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Investigating the rate of reaction between Magnesium Ribbon and Hydrochloric Acid.

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Introduction

Investigating the rate of reaction between Magnesium Ribbon and Hydrochloric Acid. AIM: The aim of my project is to investigate the reaction between Magnesium Ribbon and 2M Hydrochloric Acid by measuring the rate of reaction as the concentration of the acid is varied. Magnesium is in the second group of the periodic table which means it is an alkaline earth metal with an atomic number of 12, that means that there are two spare electrons on the outer shell of the atom. This is why it's only fourth in the reactivity series because the three above it are in the first group and so only have one spare electron, where as magnesium has two spare electrons. The reaction between an acid and a metal can be shown as: Acid + Metal Metal Salt + Hydrogen Therefore I'd expect the reaction between Hydrochloric acid and Magnesium ribbon to react together as shown in the equation below: Hydrochloric acid + Magnesium Magnesium Chloride + Hydrogen 2HCl (aq) + Mg(s) MgCl2 (aq) + H2 (g) SCIENTIFIC THEORY: In my experiment in order that the magnesium and the Hydrochloric acid react together: * A Magnesium atom and an acid atom must collide with each other. * The collision between the two atoms must have enough energy. The minimum amount of energy needed for the reaction to occurs called the Activation Energy. This is also known as the collision theory. When there's a successful collision old bonds between the magnesium atoms are broken and then new bonds are formed which will be the magnesium chloride. If there are a lot of these collisions, then the reaction is going very quickly and so the rate of reaction is high, but if there are not very many collisions the rate of reaction is low. In other words the rate of reaction depends on how many successful collisions there are in a given unit of time. ...read more.

Middle

This causes them to move faster and to collide more often. Then also because they have taken in energy when they collide there is more chance of them colliding with enough energy to break the old bond, therefore there will be more successful collisions. * The use of a Catalyst. A catalyst is a chemical substance that speeds up a reaction, without actually being used up itself. It does this by lowering the amount of energy needed to break the old bonds. In other words a catalyst lowers the activation energy. It also provides a surface for the molecules to attach to, thereby increasing their chances of bumping into each other. In this experiment I won't actually be using a catalyst at any time. FAIR TESTING: When I'm carrying out the experiment it's vital that I keep all the conditions the same and make sure that everything I do it applied to all the experiments. If I do this then there will be no reason for the results to be anomalous or wrong, therefore this should produce very accurate results. The different things I will have to keep the same to keep it a fair test are: * Use the same apparatus every time, this is because different apparatus may have different volumes and so the results will be inaccurate. * Clean the apparatus after each experiment otherwise some acid may be left in the side arm flask and so the next solution will have ore acid and so will be more concentrated. * Put In the bung very quickly. The slower I put the bung in the more hydrogen is lost to the air. But if I push the bung in too hard lots of air is pushed through into the measuring cylinder at one go and so the results may be affected by this. * Cut the magnesium ribbon just before I actually need it this is because if it is left in the air too long then it will start to ...read more.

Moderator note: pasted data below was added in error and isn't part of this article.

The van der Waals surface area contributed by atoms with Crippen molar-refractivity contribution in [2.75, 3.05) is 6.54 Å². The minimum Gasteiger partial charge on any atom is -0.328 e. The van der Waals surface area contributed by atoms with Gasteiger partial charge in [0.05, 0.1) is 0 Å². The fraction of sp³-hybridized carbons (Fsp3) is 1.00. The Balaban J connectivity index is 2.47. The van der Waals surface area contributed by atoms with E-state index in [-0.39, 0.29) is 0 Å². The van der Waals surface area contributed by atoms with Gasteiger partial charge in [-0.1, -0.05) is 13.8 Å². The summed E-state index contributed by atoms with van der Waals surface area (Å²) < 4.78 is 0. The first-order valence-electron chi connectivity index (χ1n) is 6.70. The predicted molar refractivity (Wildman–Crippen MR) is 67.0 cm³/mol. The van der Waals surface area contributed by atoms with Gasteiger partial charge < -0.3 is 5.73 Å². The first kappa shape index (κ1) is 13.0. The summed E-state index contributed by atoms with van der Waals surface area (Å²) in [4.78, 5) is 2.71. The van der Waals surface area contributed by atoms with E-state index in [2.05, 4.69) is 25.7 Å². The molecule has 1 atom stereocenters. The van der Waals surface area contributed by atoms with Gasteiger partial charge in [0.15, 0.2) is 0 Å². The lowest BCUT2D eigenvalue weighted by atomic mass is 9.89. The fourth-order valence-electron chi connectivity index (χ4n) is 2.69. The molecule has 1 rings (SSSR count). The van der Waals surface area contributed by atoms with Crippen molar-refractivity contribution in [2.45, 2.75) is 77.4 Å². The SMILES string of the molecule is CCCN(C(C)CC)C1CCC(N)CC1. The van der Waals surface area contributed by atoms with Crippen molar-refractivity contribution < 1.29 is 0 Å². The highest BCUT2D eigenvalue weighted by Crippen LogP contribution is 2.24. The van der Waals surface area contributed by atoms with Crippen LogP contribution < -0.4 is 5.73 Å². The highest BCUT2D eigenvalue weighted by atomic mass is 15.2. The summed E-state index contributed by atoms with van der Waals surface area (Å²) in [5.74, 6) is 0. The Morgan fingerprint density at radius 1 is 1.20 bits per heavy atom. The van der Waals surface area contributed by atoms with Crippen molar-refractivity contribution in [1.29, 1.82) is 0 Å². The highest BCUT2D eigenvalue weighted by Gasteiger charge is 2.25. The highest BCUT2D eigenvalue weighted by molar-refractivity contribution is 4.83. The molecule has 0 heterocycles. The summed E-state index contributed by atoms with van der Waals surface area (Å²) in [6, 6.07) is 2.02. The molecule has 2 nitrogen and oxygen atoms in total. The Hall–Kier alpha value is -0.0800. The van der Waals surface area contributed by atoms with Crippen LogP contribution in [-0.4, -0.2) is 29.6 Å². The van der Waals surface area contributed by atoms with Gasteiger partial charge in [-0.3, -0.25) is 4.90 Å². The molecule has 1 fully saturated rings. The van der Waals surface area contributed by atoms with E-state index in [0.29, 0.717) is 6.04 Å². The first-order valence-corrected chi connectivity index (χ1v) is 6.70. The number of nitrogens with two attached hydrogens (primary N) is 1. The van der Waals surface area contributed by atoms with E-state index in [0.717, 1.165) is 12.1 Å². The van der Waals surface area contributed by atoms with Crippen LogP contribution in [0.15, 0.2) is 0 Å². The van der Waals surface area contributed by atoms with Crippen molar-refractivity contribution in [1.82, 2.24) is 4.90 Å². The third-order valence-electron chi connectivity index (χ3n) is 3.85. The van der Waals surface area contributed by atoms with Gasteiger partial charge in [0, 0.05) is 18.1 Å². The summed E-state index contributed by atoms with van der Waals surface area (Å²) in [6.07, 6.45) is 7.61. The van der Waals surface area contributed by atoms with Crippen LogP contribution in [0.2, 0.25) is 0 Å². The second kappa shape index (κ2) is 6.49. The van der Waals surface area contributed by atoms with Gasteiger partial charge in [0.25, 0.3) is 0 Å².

Conclusion

I'd use a thermometer and make sure that the acid was the same temperature each time I did the experiment. Also I could have done all the experiments in on day and so this would have limited the temperature range as the temperature can't fluctuate to a large degree all in one day. Apart from that looking at the tables of results they all look very accurate as there isn't too much variation in each run for the different concentrations. If I could do the experiment again I would have also liked to do five runs for each concentration. This would then mean that there was an even larger average, so that any anomalous results were averaged out amongst the other runs. Also I would have liked to have done a larger range of concentrations for example going up in 0.2 Molars from 0 to 3 Molars, this would give more graphs and so more chance to spot patterns. I would have like to use an electronic stirrer device. This would be more appropriate than me stirring it as I may stir it more or less for each of the other concentrations and so the test would be unfair. But I would have liked to use a stirrer because when I have the acid in the side arm flask if it has been concentrated then the distilled water may not be completely mixed with the acid and so some areas of the solution may be more diluted than others and so affecting the results. Also when the reaction was taking place the hydrogen that was being given off was sometimes sticking to the Magnesium ribbon, thus reducing the surface area of the ribbon. This would mean that there are less magnesium particles for the acid particles to collide and react with. Although there are a few things that I would have liked to have changed, there wasn't enough time to repeat the whole experiment again with the new improvements. But I think that the results are actually very accurate and very adequate for drawing up concise conclusions. Chemistry Coursework George Hiner 1 ...read more.

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